Jaimie lives with her family in California and writes about her journey towards minimalism. She loves her two dogs (Max and Duke), living near the ocean, and her favorite way to take coffee is with a bit of maple syrup and heavy cream.

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Image by: Kristin Dunker
–––––––—–––––––––––––––––––––– Shop Small
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I happened upon the most darling little Etsy shop recently.
As an avid lover of all things vintage and vintage-inspired, I was immediately drawn to the beautiful images that Robin, of Edgewood Farmhouse, uses to craft the darling offerings in her store. From Memory Game Cards, to seasonal buntings, to recipe cards (all pictured above) there are so many charming options to choose from. I adore her greeting and note cards, and the alphabet/spelling flashcards for little ones learning to read. Not only are her wares practical for use, but also perfect for framing. She does sell actual full-sized prints as well though!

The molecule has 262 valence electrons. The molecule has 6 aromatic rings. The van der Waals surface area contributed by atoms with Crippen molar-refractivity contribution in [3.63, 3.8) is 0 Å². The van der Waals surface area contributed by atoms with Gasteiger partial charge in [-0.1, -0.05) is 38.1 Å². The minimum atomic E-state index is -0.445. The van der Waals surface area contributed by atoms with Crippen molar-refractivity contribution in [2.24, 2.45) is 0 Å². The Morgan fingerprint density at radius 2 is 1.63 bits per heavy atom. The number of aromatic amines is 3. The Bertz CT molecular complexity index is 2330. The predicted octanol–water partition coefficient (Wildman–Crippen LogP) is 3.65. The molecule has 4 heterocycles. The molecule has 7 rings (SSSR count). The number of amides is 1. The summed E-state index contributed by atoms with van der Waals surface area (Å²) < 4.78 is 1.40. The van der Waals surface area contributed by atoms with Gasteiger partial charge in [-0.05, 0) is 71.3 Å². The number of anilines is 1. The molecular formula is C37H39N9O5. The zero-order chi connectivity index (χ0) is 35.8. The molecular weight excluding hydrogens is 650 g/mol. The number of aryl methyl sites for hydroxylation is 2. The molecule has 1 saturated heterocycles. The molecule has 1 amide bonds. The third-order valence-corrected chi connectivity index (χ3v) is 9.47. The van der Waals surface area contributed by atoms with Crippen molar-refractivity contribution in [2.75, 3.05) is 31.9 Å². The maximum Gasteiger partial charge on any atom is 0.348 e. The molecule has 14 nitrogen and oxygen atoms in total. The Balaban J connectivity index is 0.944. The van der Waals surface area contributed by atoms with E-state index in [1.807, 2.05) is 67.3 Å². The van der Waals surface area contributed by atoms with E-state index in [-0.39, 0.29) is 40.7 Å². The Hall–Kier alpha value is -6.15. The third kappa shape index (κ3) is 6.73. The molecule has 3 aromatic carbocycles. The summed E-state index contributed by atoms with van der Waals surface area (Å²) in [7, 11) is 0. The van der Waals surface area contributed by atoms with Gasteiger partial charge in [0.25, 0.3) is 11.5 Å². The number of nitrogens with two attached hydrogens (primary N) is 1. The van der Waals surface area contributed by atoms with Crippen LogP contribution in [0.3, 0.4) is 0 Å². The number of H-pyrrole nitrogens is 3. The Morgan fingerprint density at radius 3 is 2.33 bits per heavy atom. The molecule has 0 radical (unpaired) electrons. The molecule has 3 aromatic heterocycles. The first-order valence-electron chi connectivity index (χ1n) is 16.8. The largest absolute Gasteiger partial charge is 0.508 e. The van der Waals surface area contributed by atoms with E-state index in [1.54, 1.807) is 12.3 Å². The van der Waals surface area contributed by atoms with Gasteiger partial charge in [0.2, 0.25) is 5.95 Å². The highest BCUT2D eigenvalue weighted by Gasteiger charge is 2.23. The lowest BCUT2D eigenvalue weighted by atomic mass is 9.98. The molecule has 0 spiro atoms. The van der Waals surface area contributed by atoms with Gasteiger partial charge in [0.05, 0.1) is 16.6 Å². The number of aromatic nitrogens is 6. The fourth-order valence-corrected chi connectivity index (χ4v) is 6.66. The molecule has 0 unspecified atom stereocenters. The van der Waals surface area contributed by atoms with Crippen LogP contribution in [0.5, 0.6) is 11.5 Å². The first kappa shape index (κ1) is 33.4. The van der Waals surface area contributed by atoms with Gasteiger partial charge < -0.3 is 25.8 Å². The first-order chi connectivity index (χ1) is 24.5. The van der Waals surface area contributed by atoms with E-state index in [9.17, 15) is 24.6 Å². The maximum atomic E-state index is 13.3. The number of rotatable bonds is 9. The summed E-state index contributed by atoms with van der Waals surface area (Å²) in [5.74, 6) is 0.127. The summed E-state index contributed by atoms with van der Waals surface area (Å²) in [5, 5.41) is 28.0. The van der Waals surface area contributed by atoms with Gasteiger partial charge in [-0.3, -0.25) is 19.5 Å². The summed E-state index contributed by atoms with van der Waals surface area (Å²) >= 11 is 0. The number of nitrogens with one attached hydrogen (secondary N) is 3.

If you love a vintage vibe - or maybe you're looking for some cute Easter basket fillers for your little ones, be sure and check out Edgewood Farmhouse today!
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What's Saving You Right Now? –––––––––––––––
That's the question I posed to my Instagram friends recently, and here is what some of you had to say:
My recliner and heated blanket  | Dark chocolate  Planning my garden | Visiting Florida in February My precious cat  | Fuzzy pjs |  Sunshine, ice water, and a cozy mystery set on Cape Cod  |  A  spring bonfire | My favorite tea | More daylight

Well, that's a wrap on issue two. I've so enjoyed getting back to this “sweet spot” of mine, and putting together a monthly e-zine that feels a little like a snail mail letter from me to you. A heartfelt thank you to those who dropped me a note last month to say how much you enjoyed reading it! ♥
As with the birth of any new idea, the future depends so heavily on good old-fashioned word of mouth. Your taking the time to share this e-mail, The Zephyr's landing page, sign-up link, or any of the many promos and reels I've posted on Instagram with your friends is appreciated more than I can say. 
Chat with you again soon!

Be well,